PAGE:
THE CURE IS WORSE THAN THE DISEASE On Nov. 12, the society announced a new program, the ISTE Seal of Alignment. According to ISTE, this is an innovative review process to recognize products, services and resources that are in alignment with ISTE’s mission and NETS. This raises the stakes for NETS and attempts to enforce compliance. For a fee, ISTE will now certify that educational products, practices and services are ideologically pure. Intel, Microsoft and PBS are inexplicable partners in this program. I find this strategy quite alarming.
Now, a committee, neither elected nor accountable, will try to determine winners and losers in the marketplace and in classrooms. Since technological innovation often results from small companies, the most outstanding products may not be able to afford this seal of approval. This process will advantage wealthy textbook publishers, classroom management systems and other large companies that can afford the price of admission. The pre-application fee is $1,000 per product. Other costs are unpublished, although ISTE’s press release implies that preferential treatment will be afforded ISTE 100 members, major corporations who have already made substantial investments in the organization.
WHAT ABOUT PROTECTION? I pity the imaginative teacher who embraces the use of products that have failed to undergo the time-consuming and expensive ISTE review practice. Such teachers may be prohibited from doing what they believe benefits their students. If ISTE’s Seal of Alignment process is successful, state and local policies may forbid the purchase of unaligned products, regardless of their educational value.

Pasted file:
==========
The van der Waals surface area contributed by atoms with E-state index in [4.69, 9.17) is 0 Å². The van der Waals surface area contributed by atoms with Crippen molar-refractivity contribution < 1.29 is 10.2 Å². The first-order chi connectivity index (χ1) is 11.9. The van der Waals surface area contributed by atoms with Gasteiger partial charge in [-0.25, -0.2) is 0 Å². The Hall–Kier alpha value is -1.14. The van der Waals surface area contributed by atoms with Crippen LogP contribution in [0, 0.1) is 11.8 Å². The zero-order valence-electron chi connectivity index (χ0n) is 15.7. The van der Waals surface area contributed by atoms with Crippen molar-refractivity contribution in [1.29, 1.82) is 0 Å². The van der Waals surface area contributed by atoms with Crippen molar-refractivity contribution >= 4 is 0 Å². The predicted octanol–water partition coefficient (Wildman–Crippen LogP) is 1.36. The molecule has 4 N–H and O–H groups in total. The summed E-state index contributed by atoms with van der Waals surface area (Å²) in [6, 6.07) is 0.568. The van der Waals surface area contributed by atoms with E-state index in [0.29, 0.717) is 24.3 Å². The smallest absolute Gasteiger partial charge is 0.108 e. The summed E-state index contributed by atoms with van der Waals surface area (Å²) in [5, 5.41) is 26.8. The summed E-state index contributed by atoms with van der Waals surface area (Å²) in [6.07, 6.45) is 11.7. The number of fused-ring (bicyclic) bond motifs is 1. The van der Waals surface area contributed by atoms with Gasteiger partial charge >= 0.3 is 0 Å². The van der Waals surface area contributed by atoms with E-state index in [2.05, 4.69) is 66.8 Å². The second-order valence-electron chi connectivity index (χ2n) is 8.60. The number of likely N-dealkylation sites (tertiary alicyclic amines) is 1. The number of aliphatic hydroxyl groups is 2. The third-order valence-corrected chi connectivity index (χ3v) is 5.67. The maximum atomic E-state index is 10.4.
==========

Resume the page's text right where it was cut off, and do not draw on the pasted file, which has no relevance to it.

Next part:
One could understand how an industry association could undertake such a venture, but a member organization chartered to serve educators? Shouldn’t ISTE protect its members from the over-reaching influence of corporate interests? Whose side is ISTE on?
ISTE could satisfy its mission to “provide an international organization that supports the use of technology in education” by being an advocate for educators on the frontiers of educational innovation.
Why was ISTE silent when the governor of Maine fought so heroically for every child to have a laptop? What is their position on federal censorship legislation? Why doesn’t ISTE inform the public that its own standards stating that students should “use telecommunications to collaborate, publish and interact with peers, experts and other audiences” are violated routinely by school districts across America that refuse to allow students e-mail or FTP access?
ISTE could provide a valuable service if it was able to fund and disseminate information about truly compelling models of educational computing. It should celebrate excellence and use its clout to call attention to innovative classroom practices. The ISTE standards could raise the bar by encouraging schools to provide a laptop computer for every child, offer comprehensive computer science and digital media courses in every school district, and use computers in constructive ways across all grade levels.
Risk-taking educators need a courageous membership organization to support their efforts and bring their innovation to the public’s attention. ISTE could be such an organization.
Gary Stager, email@example.com, is editor-at-large and an adjunct professor at Pepperdine University.